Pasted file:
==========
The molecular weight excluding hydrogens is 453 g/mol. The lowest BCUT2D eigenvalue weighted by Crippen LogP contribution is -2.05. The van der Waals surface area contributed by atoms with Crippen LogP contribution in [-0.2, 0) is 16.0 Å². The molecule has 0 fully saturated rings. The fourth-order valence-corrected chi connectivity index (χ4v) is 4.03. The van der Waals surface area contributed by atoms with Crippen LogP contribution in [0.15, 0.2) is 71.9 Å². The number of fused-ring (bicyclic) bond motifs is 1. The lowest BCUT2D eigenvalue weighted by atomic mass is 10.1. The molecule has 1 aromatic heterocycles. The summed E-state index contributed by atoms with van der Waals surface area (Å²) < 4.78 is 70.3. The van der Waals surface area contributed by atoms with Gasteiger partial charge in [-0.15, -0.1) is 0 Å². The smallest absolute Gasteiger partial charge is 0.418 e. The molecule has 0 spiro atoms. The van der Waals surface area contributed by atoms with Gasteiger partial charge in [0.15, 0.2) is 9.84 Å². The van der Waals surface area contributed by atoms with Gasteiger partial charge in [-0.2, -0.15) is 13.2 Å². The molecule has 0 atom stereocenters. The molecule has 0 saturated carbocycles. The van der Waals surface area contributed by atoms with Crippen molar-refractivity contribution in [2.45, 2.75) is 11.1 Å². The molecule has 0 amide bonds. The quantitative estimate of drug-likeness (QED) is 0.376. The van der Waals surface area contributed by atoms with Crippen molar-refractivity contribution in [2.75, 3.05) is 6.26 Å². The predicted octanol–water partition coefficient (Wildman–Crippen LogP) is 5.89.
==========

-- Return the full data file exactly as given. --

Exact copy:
The molecular weight excluding hydrogens is 453 g/mol. The lowest BCUT2D eigenvalue weighted by Crippen LogP contribution is -2.05. The van der Waals surface area contributed by atoms with Crippen LogP contribution in [-0.2, 0) is 16.0 Å². The molecule has 0 fully saturated rings. The fourth-order valence-corrected chi connectivity index (χ4v) is 4.03. The van der Waals surface area contributed by atoms with Crippen LogP contribution in [0.15, 0.2) is 71.9 Å². The number of fused-ring (bicyclic) bond motifs is 1. The lowest BCUT2D eigenvalue weighted by atomic mass is 10.1. The molecule has 1 aromatic heterocycles. The summed E-state index contributed by atoms with van der Waals surface area (Å²) < 4.78 is 70.3. The van der Waals surface area contributed by atoms with Gasteiger partial charge in [-0.15, -0.1) is 0 Å². The smallest absolute Gasteiger partial charge is 0.418 e. The molecule has 0 spiro atoms. The van der Waals surface area contributed by atoms with Gasteiger partial charge in [0.15, 0.2) is 9.84 Å². The van der Waals surface area contributed by atoms with Gasteiger partial charge in [-0.2, -0.15) is 13.2 Å². The molecule has 0 atom stereocenters. The molecule has 0 saturated carbocycles. The van der Waals surface area contributed by atoms with Crippen molar-refractivity contribution in [2.45, 2.75) is 11.1 Å². The molecule has 0 amide bonds. The quantitative estimate of drug-likeness (QED) is 0.376. The van der Waals surface area contributed by atoms with Crippen molar-refractivity contribution in [2.75, 3.05) is 6.26 Å². The predicted octanol–water partition coefficient (Wildman–Crippen LogP) is 5.89.